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Morning has Broken - A fingerstyle guitar lesson

Guitar Lesson by Kirk Lorange
Difficulty Rating: Intermediate-Advanced


Morning Has Broken - The Lesson explained

I was pleasantly surprised to learn that Morning has Broken is in the public domain. I always thought it was written by Cat Stevens!

I experimented with all the main keys for this lesson, but as usual, G won out. It's such a good guitar key because all the related chords have open (non barre) positions. I always try to avoid barre chords for these lesson, I know how challenging they can be to those just starting out. Barre chords can be speedbumps, that's for sure, they interrupt the flow and that's the last thing you want when trying to express a piece of music.

The chord progression sticks pretty much to the related chords. There are a couple of 'majorizations' in there: The B7 in the intro/outro (the B chord in the key of G is normally minor) and there are a couple of A majors in the song itself (A chords are also normally minor in this key). Notice that there is a Bm and Am in there too, so both forms appear, which is not unusual.

I've included an intro and outro in this shortened version of the tune. The intro ends on a C/D, meaning a C chord with a D bass; I changed that chord to a C/G in the outro, just for the sake of variety. You can, of course, use whichever you like. The C/D comes from a version I listened to on YouTube, the C/G is what I prefer to hear.

(Note that my guitar is slightly out of tune. I apologize for that, but I play these under very bright and quite warm lighting that throws my nylon strings out of tune quick smart.)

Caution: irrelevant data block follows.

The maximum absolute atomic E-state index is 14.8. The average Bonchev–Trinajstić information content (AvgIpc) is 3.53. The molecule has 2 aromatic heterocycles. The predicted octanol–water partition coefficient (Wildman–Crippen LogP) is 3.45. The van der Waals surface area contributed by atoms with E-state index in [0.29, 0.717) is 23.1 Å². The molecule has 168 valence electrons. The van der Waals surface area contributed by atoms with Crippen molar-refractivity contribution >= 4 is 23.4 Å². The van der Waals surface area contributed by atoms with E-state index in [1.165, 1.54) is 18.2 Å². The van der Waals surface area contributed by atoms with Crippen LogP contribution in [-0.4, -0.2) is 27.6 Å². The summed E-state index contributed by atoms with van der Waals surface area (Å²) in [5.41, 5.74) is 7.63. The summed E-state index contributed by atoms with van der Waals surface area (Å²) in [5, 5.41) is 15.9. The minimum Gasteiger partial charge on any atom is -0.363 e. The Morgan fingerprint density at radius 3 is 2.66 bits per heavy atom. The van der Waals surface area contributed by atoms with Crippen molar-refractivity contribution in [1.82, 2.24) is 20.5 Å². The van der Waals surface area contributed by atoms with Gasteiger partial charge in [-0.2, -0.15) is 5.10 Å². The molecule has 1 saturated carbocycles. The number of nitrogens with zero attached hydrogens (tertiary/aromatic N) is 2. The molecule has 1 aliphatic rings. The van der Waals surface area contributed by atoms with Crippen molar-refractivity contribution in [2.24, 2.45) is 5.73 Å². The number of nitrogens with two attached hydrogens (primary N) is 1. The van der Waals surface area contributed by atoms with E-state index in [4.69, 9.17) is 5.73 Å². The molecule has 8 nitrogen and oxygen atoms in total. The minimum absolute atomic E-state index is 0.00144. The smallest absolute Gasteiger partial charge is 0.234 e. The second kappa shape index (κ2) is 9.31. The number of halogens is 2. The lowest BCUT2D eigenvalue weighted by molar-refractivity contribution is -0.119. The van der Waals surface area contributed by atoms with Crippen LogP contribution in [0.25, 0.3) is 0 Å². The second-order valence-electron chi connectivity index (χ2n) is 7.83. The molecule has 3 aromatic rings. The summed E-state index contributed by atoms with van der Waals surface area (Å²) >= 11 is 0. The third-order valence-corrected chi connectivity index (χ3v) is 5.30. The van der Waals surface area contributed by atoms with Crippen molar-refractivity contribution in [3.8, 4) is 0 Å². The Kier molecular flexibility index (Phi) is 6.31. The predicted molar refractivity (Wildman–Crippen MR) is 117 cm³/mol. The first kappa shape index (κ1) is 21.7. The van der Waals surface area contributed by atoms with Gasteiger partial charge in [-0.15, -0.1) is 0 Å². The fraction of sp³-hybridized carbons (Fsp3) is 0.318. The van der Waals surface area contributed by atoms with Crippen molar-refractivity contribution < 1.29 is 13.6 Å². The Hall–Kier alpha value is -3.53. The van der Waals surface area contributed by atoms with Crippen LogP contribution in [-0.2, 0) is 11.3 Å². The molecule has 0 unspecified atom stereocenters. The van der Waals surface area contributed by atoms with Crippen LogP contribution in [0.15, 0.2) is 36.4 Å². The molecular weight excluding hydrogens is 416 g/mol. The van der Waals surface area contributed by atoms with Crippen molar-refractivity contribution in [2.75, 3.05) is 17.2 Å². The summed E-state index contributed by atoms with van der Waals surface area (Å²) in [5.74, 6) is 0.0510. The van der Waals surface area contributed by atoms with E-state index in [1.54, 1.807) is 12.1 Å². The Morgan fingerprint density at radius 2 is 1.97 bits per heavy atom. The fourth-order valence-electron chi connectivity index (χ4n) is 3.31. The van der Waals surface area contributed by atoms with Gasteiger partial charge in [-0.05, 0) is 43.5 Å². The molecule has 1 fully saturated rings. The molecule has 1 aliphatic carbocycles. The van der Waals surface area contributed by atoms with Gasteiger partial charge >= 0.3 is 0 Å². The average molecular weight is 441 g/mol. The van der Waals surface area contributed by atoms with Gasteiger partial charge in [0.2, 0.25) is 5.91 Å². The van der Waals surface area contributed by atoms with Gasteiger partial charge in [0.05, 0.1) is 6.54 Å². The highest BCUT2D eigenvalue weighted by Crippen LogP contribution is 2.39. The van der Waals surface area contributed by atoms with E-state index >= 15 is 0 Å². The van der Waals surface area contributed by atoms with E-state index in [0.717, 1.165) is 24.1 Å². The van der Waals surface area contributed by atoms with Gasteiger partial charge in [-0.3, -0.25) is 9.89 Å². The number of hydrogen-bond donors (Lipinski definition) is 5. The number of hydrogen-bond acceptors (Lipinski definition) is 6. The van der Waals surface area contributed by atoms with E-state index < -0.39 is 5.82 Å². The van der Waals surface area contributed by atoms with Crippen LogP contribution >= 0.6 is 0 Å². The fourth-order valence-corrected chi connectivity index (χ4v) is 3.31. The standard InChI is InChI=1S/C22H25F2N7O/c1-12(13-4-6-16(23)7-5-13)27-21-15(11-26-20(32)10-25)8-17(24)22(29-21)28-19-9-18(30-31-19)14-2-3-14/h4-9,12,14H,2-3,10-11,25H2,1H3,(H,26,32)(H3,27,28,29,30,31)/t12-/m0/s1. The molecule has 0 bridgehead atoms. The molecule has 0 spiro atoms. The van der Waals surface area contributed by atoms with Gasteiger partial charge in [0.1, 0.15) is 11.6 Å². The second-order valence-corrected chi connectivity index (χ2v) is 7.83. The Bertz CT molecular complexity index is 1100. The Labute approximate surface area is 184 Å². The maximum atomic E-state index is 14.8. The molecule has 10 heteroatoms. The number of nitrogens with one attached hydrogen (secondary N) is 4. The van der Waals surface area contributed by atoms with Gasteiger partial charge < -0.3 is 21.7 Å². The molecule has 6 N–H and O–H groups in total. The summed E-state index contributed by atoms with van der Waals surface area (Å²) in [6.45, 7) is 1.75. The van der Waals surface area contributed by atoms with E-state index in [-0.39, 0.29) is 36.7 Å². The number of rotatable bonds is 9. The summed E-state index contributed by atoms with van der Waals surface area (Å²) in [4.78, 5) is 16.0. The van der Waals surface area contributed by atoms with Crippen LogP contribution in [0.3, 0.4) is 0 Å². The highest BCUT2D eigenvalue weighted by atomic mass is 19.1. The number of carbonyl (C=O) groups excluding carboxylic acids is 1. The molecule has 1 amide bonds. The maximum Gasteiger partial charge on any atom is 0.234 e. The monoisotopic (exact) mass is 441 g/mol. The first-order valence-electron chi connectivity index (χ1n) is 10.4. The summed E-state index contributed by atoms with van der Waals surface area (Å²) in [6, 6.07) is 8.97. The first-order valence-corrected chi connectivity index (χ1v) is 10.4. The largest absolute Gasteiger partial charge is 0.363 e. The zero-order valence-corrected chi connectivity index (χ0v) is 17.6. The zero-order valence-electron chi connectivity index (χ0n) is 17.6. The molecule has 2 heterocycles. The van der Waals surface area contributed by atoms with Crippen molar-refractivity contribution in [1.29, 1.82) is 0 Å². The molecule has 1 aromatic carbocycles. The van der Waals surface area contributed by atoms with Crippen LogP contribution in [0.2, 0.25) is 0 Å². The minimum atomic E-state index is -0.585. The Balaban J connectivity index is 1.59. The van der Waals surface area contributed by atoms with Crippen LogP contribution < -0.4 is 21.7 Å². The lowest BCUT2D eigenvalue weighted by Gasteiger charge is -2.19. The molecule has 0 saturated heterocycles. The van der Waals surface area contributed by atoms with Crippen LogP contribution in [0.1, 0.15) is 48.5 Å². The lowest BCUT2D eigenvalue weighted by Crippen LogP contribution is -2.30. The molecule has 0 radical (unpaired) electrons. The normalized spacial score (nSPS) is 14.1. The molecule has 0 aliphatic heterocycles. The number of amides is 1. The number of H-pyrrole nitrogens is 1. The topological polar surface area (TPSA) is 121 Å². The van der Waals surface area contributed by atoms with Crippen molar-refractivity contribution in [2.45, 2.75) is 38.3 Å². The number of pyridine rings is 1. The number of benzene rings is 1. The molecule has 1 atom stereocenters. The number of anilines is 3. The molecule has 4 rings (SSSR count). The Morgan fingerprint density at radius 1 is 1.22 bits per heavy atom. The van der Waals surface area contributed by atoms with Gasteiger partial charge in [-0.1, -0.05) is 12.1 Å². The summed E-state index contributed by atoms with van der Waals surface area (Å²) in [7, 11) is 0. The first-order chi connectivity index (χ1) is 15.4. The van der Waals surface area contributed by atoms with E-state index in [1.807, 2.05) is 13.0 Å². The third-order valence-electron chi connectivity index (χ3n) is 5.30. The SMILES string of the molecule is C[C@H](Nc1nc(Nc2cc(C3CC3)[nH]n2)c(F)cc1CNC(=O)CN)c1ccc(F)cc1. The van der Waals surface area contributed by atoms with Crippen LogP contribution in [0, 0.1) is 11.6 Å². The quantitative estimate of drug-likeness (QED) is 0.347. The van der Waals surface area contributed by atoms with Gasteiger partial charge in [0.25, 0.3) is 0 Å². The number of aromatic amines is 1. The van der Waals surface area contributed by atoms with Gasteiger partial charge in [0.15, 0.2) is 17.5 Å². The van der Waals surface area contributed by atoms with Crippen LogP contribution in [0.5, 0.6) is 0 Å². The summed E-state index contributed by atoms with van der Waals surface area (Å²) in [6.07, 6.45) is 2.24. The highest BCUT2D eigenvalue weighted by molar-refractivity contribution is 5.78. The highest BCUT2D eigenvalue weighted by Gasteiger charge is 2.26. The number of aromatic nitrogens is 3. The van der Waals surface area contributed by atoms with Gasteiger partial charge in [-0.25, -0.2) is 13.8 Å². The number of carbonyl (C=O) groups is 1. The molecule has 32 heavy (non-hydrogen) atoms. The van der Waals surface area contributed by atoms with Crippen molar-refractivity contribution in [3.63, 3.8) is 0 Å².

I tried to keep the fingering as simple as possible but it's still quite challenging. One little 'twiddly bit' made its way in at bar 28 -- I do a quick hammer-on/pull-off over the D7 there. You don't have to do it, just stay on the open B string if you prefer.

The picking follows the basic rules: thumb handles the bass notes, the other fingers handle the higher notes in the most logical way possible. If your wrist is slightly bent, you should find that your fingers (index-middle-ring) fall onto those treble strings naturally. Don't feel that you should be following strict rules about which finger plays which string. Eventually, you should be able to use just about any combination at will. That is, in fact, what you should be aiming for, to be able to switch between any combination (within reason!) of your picking fingers. As always, I recommend you concentrate on the bass line first, work on the melody lines and extra chord tones once you're confident you have those all-important bass notes locked in. They're the foundation for everything else.

If you've been playing fingerstyle for a while, you will no doubt find some common moves that you've played before in other pieces in the key of G. If and when you do, make a conscious effort to file them away mentally. Playing guitar, or any instrument, is really a process of building up a vocabulary of moves that your fingers get to know without you directing them. You will find that they fall into groups often defined by the key you're playing in, so always be aware of what you're playing and how it fits together. Moves like a I chord to a IV chord; a I chord to a V chord ... I chord to vi chord to ii chord to IV chord. In G, that translates to: G to C; G to D; G to Em to Am to C. Your hands and fingers will get to know these moves inside and out. You can help that process by being totally aware of what's going on musically, rather than just mindlessly following the tab.

And have fun, that's the main thing, work on the flow, the lilt.


Most of my lessons, including this one, are now free. Please consider making a donation so I can keep these free lessons coming. -- To donate, simply click the green donate button below and you will be taken to a PayPal page where you can enter the amount you would like to donate. No amount is too small ... or big!

A big thanks in advance, Kirk Lorange